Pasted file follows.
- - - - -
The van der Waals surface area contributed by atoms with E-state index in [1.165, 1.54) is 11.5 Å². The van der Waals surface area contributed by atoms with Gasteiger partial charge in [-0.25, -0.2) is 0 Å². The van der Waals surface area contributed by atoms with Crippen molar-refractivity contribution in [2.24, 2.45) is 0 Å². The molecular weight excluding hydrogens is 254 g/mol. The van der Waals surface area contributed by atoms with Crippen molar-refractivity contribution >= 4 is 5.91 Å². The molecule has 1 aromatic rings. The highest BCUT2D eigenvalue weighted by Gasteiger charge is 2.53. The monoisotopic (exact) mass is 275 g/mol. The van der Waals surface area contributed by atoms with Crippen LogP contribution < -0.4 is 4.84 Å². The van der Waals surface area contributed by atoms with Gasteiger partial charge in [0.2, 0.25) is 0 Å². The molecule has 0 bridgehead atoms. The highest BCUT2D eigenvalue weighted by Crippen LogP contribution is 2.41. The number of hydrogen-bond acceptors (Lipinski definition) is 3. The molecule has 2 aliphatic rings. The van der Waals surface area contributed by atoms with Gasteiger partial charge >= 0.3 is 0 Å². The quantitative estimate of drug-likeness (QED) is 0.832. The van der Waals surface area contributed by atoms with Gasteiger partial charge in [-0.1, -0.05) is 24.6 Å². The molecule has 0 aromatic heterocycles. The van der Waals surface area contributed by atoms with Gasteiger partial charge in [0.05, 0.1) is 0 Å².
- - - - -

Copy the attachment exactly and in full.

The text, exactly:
The van der Waals surface area contributed by atoms with E-state index in [1.165, 1.54) is 11.5 Å². The van der Waals surface area contributed by atoms with Gasteiger partial charge in [-0.25, -0.2) is 0 Å². The van der Waals surface area contributed by atoms with Crippen molar-refractivity contribution in [2.24, 2.45) is 0 Å². The molecular weight excluding hydrogens is 254 g/mol. The van der Waals surface area contributed by atoms with Crippen molar-refractivity contribution >= 4 is 5.91 Å². The molecule has 1 aromatic rings. The highest BCUT2D eigenvalue weighted by Gasteiger charge is 2.53. The monoisotopic (exact) mass is 275 g/mol. The van der Waals surface area contributed by atoms with Crippen LogP contribution < -0.4 is 4.84 Å². The van der Waals surface area contributed by atoms with Gasteiger partial charge in [0.2, 0.25) is 0 Å². The molecule has 0 bridgehead atoms. The highest BCUT2D eigenvalue weighted by Crippen LogP contribution is 2.41. The number of hydrogen-bond acceptors (Lipinski definition) is 3. The molecule has 2 aliphatic rings. The van der Waals surface area contributed by atoms with Gasteiger partial charge >= 0.3 is 0 Å². The quantitative estimate of drug-likeness (QED) is 0.832. The van der Waals surface area contributed by atoms with Gasteiger partial charge in [-0.1, -0.05) is 24.6 Å². The molecule has 0 aromatic heterocycles. The van der Waals surface area contributed by atoms with Gasteiger partial charge in [0.05, 0.1) is 0 Å².